Erika Kulnys CD Release

Sonnets for Cari

1
The tomatoes burst in one night—the face
of winter. The stove’s red coils heat up
soundlessly. My guitar’s locked in its case.
I want to write a sonnet for you, to cup
my blood in verse. But how can I adore
you, uncore you when we are cut
off? Our mother lover child cords
severed, unplugged—strewn on the floor.
We break down on the phone, the internet. I want you
to come back to Ohio, to come un-rut
my love, my cunt. In a bathroom in a bar, I’ll do
all the things I promised: make you quiver from your gut,
not forgetting, but forgiving; not holding
back, my winter heart unfolding.

2
Don’t forget our camping trip in Canso:
eyes stunned by the rising moon and sunset,
and kissing in the ditch, we couldn’t get
up—too much to say to let each other go.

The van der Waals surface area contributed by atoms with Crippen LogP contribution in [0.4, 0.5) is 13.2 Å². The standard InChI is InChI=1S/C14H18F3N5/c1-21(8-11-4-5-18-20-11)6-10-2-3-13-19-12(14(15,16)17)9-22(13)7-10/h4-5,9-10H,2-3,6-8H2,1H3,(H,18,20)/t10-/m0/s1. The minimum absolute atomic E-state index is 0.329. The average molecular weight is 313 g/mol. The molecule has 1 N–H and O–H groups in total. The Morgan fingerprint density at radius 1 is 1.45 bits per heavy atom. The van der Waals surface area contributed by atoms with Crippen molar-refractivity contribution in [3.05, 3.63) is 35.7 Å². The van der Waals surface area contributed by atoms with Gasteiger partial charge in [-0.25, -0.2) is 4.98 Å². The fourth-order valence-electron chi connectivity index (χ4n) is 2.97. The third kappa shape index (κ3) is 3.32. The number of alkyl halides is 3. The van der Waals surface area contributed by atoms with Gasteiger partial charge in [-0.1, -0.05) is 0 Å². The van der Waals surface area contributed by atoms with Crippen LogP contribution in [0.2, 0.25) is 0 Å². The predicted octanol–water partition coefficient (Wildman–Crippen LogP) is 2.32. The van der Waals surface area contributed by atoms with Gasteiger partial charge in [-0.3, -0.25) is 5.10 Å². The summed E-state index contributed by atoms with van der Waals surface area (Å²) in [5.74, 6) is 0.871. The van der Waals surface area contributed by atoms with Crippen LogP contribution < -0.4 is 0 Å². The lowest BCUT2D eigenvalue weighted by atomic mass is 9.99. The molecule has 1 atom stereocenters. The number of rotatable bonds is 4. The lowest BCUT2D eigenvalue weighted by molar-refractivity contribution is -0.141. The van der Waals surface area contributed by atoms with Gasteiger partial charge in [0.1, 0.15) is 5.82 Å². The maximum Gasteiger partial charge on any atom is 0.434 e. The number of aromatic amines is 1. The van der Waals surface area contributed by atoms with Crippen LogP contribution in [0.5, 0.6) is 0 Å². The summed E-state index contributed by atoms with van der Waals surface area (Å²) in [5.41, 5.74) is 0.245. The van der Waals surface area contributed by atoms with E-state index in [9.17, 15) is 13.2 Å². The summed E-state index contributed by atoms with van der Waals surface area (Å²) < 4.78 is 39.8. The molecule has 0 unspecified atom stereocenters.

Marry me, I said, and you said Yes. Don’t forget
that. Don’t forget the tent at night, drenched hands
holding each other; the make-shift band
of owls and beer cans, the grasshopper’s reprise; the wet
towels, wet with rain and with our love. We played
like lions while trees shook outside. Don’t
forget the morning sausages and old men singing Stan; don’t
forget how, whiskey-breathed, I sang to you, love: Maid
on the Shore: “Nothing I can find to comfort my mind.” Don’t leave—
I said. But a tent is small; you’re across the sea.

3
Remember that proverb about doors?
One closes and another opens. Remember,
sweetheart? Making love in my grandma’s bed, her
Hungarian linen soft from years of sweat, the sure-
ness of how I want you soft and rhym-
ing next to me when we are old, a couplet
cradled from the cold. There are ways to let
you know. I swear by memories every time
we talk: remember swimming under the northern lights
that night? Smearing raspberries on our white breasts
and licking crimson until morning, the crests
of our waves never crashing; remember not quite
ever sleeping? If I had a ship, I’d come to you
and wake you with a sailor’s kiss, and say I do.

 

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